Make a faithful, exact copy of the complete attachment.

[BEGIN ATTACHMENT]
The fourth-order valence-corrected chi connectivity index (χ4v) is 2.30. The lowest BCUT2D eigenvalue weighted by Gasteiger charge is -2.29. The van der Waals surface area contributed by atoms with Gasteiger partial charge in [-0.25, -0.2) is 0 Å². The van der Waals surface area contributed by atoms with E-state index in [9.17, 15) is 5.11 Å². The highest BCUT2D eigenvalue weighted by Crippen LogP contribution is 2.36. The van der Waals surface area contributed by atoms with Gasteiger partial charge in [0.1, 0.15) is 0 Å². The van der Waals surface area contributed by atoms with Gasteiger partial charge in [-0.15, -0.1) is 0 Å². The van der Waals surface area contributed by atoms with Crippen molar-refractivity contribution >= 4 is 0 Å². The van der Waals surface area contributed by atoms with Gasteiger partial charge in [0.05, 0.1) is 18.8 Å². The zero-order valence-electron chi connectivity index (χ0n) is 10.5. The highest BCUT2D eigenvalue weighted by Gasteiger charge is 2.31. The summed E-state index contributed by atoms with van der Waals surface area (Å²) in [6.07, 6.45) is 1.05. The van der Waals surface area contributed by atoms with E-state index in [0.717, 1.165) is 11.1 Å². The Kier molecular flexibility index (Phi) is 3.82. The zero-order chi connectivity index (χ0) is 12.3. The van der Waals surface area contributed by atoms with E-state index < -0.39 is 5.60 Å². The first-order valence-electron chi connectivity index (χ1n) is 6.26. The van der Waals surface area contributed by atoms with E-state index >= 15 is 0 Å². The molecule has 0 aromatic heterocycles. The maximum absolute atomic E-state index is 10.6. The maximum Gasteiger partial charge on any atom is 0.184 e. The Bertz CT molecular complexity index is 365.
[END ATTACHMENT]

The fourth-order valence-corrected chi connectivity index (χ4v) is 2.30. The lowest BCUT2D eigenvalue weighted by Gasteiger charge is -2.29. The van der Waals surface area contributed by atoms with Gasteiger partial charge in [-0.25, -0.2) is 0 Å². The van der Waals surface area contributed by atoms with E-state index in [9.17, 15) is 5.11 Å². The highest BCUT2D eigenvalue weighted by Crippen LogP contribution is 2.36. The van der Waals surface area contributed by atoms with Gasteiger partial charge in [0.1, 0.15) is 0 Å². The van der Waals surface area contributed by atoms with Gasteiger partial charge in [-0.15, -0.1) is 0 Å². The van der Waals surface area contributed by atoms with Crippen molar-refractivity contribution >= 4 is 0 Å². The van der Waals surface area contributed by atoms with Gasteiger partial charge in [0.05, 0.1) is 18.8 Å². The zero-order valence-electron chi connectivity index (χ0n) is 10.5. The highest BCUT2D eigenvalue weighted by Gasteiger charge is 2.31. The summed E-state index contributed by atoms with van der Waals surface area (Å²) in [6.07, 6.45) is 1.05. The van der Waals surface area contributed by atoms with E-state index in [0.717, 1.165) is 11.1 Å². The Kier molecular flexibility index (Phi) is 3.82. The zero-order chi connectivity index (χ0) is 12.3. The van der Waals surface area contributed by atoms with E-state index < -0.39 is 5.60 Å². The first-order valence-electron chi connectivity index (χ1n) is 6.26. The van der Waals surface area contributed by atoms with E-state index >= 15 is 0 Å². The molecule has 0 aromatic heterocycles. The maximum absolute atomic E-state index is 10.6. The maximum Gasteiger partial charge on any atom is 0.184 e. The Bertz CT molecular complexity index is 365.